Aboriginal Truths in the Narrative of Canada

Truth and reconciliation are new words in the vocabulary of Canadians speaking about our history and our future in this land. The standard history, which resonates especially with those of European ancestry, is a grand narrative of pioneers and waves of immigrants birthing a peaceable nation from a vast, untamed landscape. The Aboriginal peoples of Canada—First Nations, Inuit, and Métis—tell different stories, of ancient origins preserved in legends, of migrations that spanned the continent, of trading networks and treaty making and sporadic conflicts to establish boundaries between nations, of prophecies that foretold how their lives would be changed by newcomers to their lands.

Different experiences generate different perspectives on truth. Parallel histories and the world views they support can live comfortably side by side until they intrude on one another and require negotiation of a common understanding. Thomas Berger’s 1977 book Northern Frontier, Northern Homeland vividly conveyed the modern necessity of communicating and negotiating different perspectives on the land. Tense relations and confrontations between original peoples and newcomers have periodically erupted over land since early contact and have led to the issuing and signing of historic documents seeking conciliation of differences. Among these are the Royal Proclamation of 1763, which is now imbedded in the Constitution Act of 1982 and numerous treaties of peace and friendship, which have been given modern force and effect by Supreme Court decisions. “The land question” continues to be the focus of challenge, litigation, and demonstrations across Canada.

Assertion of Aboriginal title is about occupancy of traditional territories and benefit from the resources that support life, but it also refutes the doctrine of terra nullius, the claim that North America on discovery by Europeans was empty land, open to occupation and cultivation by civilized peoples without regard to the people already there. Aboriginal peoples were seen to be in a state of nature, possessing neither government nor property. The philosophies that underlay colonization of lands and colonial authority over peoples rationalized the belief that the lands would be better used, that is, more productive, under a system of private property, and the native people would be better off brought into the circle of civilized conditions.1

Aggressive civilization to accomplish colonial goals was thought to be futile in the case of adults. Residential schooling was the policy of choice to reshape the identity and consciousness of First Nations, Inuit, and Métis children. The persistence of colonial notions of superiority is evidenced in the fact that residential schooling that punished the expression of Aboriginal languages, spirituality, and life ways and attempted to instill a Euro-Canadian identity in Aboriginal children, continued from 1831 into the 1970s.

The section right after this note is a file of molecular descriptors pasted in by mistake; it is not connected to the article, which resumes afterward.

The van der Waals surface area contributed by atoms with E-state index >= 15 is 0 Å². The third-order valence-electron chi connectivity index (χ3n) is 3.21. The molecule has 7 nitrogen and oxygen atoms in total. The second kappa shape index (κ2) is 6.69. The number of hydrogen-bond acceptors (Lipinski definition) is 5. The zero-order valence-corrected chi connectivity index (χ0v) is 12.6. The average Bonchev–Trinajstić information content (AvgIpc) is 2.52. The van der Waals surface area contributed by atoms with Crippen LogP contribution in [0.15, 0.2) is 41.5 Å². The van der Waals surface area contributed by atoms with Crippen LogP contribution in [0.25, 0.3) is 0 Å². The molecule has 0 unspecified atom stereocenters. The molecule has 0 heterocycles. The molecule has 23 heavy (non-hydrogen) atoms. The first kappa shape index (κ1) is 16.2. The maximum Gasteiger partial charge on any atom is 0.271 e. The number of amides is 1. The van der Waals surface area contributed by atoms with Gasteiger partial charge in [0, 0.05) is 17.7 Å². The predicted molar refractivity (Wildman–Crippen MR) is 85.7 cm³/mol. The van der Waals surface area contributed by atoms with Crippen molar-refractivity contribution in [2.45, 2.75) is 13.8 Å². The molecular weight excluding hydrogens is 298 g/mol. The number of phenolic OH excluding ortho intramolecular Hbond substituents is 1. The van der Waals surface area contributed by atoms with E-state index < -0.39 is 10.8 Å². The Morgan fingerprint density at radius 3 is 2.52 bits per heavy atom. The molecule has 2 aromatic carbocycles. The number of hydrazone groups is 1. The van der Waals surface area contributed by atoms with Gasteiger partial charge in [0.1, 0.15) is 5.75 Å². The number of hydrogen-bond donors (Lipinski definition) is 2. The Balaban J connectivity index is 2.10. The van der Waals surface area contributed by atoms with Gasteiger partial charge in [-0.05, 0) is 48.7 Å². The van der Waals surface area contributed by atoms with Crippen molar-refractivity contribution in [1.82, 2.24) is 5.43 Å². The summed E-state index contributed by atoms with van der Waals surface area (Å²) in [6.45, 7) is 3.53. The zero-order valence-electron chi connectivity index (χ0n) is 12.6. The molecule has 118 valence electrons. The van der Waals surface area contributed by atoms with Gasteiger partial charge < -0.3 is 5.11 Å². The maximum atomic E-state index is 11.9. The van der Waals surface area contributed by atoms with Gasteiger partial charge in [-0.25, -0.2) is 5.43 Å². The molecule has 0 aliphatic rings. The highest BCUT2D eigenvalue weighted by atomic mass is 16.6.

The devastating effects of this program of social engineering were brought into public view in the hearings, research, and Report of the Royal Commission on Aboriginal Peoples (RCAP). In calling for a more extensive public inquiry into residential schools the Commission wrote:

No segment of our research aroused more outrage and shame than the story of the residential schools. Certainly there were hundreds of children who survived and scores who benefitted from the education they received. And there were teachers and administrators who gave years of their lives to what they believed was a noble experiment. But the incredible damage—loss of life, denigration of culture, destruction of self-respect and self-esteem, rupture of families, impact of these traumas on succeeding generations, and the enormity of the cultural triumphalism that lay behind the enterprise—will deeply disturb anyone who allows this story to seep into their consciousness and recognizes that these policies and deeds were perpetrated by Canadians no better or worse intentioned, no better or worse educated than we are today. This episode reveals what has been demonstrated repeatedly in the subsequent events of this century: the capacity of powerful but grievously false premises to take over public institutions and render them powerless to mount effective resistance. It is also evidence of the capacity of democratic populations to tolerate moral enormities in their midst.2

The RCAP recommendation in 1996 for a public inquiry to examine the origins, purposes, and effects of residential school policies, to identify abuses, to recommend remedial measures, and to begin the process of healing3 has taken over a decade to come to realization. A start was made with the federal government’s Statement of Reconciliation in 19984 including an apology for physical and sexual abuse in the schools and the establishment of a fund to support community healing. In the interim, the tide of litigation alleging emotional and cultural as well as physical and sexual abuse swelled to include thirteen thousand residential school Survivors. Court processes and decisions were proving costly to Survivors, churches, and government; the human and financial costs foreseen if litigation were to run its course were insupportable. Several of the churches involved in operating the schools were put under duress financially as a result of compensation orders, but nevertheless made frank and full apologies. The Assembly of First Nations pursued diligent advocacy and mounted international research to bolster the argument that redress for Survivors as a whole, including compensation, was just and practicable.